A 19-year-old Palestinian who took part in the clashes sustained grave head wounds in the incident.
Military officials say that troops did not use live ammunition during the confrontation but Nablus doctor Mahmoud Qaadan, who treated Qadus at Rapidia hospital, told Ynet that the findings were conclusive: "We had an entry and exit of a bullet. We do not have a bullet, but this type of injuries with entry and exit wounds are only created by live ammunition and not by rubber-coated bullets."
Qadus' body taken away (Photo: AFP)
The X-rays done at the hospital left no room for doubt regarding the use of live fire in the incident, the Palestinian doctor said. A B'Tselem investigator who arrived at the hospital also claimed that the X-rays proved that the teen was killed by live ammunition and not by rubber bullets.
An IDF source told Ynet that the army engaged in covert surveillance in the area Saturday, spotting masked Palestinians in possession of rocks heading to the nearby Bracha settlement. Troops fired tear gas at the Palestinians, to no avail, and later fired rubber bullets at stone throwers roughly 70 meters (about 250 feet) away from them.
X-ray of gravely wounded teen (Photo: Salma a-Dab'i, B'Tselem)
According to an initial probe, the forces did not fire live ammunition at the Palestinians, the IDF source said. He added that troops who attempted to detain two suspects inside the Palestinian village encountered a pile of rocks blocking the road, as stone throwers on a nearby hill hurled rocks at the forces, which were hence facing a life-threatening situation. In such cases, IDF troops are allowed to use live fire.
IDF fears fiercer riotsHowever, the army said that as result of the growing reports about the use of live fire, Colonel Itzik Bar will lead an initial probe into the incident.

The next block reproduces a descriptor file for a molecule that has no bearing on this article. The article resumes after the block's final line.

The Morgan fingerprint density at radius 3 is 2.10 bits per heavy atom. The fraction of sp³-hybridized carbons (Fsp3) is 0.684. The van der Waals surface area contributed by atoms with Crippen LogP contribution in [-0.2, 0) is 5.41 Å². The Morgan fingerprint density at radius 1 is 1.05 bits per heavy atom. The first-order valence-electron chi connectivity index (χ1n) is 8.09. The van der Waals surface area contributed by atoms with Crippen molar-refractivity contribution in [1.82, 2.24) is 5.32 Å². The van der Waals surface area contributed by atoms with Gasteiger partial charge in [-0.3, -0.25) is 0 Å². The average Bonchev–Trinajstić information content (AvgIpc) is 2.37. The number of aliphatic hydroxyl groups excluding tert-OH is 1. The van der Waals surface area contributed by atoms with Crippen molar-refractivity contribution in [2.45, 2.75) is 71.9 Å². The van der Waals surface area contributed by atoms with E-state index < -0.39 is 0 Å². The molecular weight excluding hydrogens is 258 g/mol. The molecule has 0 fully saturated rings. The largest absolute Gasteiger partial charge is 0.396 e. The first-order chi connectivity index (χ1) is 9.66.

In a conversation with Ynet, senior IDF officers said that Saturday's incident is just one of many that have been taking place every weekend for the past six month. One officer said that the governor of the village in question was unable to stop local residents from attacking the residents of the Bracha settlement.
"IDF and Civilian Administration officials explained to them that the land worked by Bracha residents does not belong to the village, and that claims regarding water resources robbed from there are false," he said.
The IDF is now concerned about the prospect of fiercer riots in the area in the wake of the teen's death and will deploy in force in the area in the coming days.
Meanwhile, the IDF Spokesman's Office characterized Saturday's Palestinian protest as a "dangerous provocation" and stressed that forces did not fire live ammunition.
"Gas grenades were used before the firing of rubber bullets," he said. "The rioters were hurt by rubber bullets fired at the mob in line with procedures."
The IDF also noted that ahead of the incident, the army engaged in intense contacts with Palestinian officials in order to prevent friction in the area.
Ali Waked contributed to the report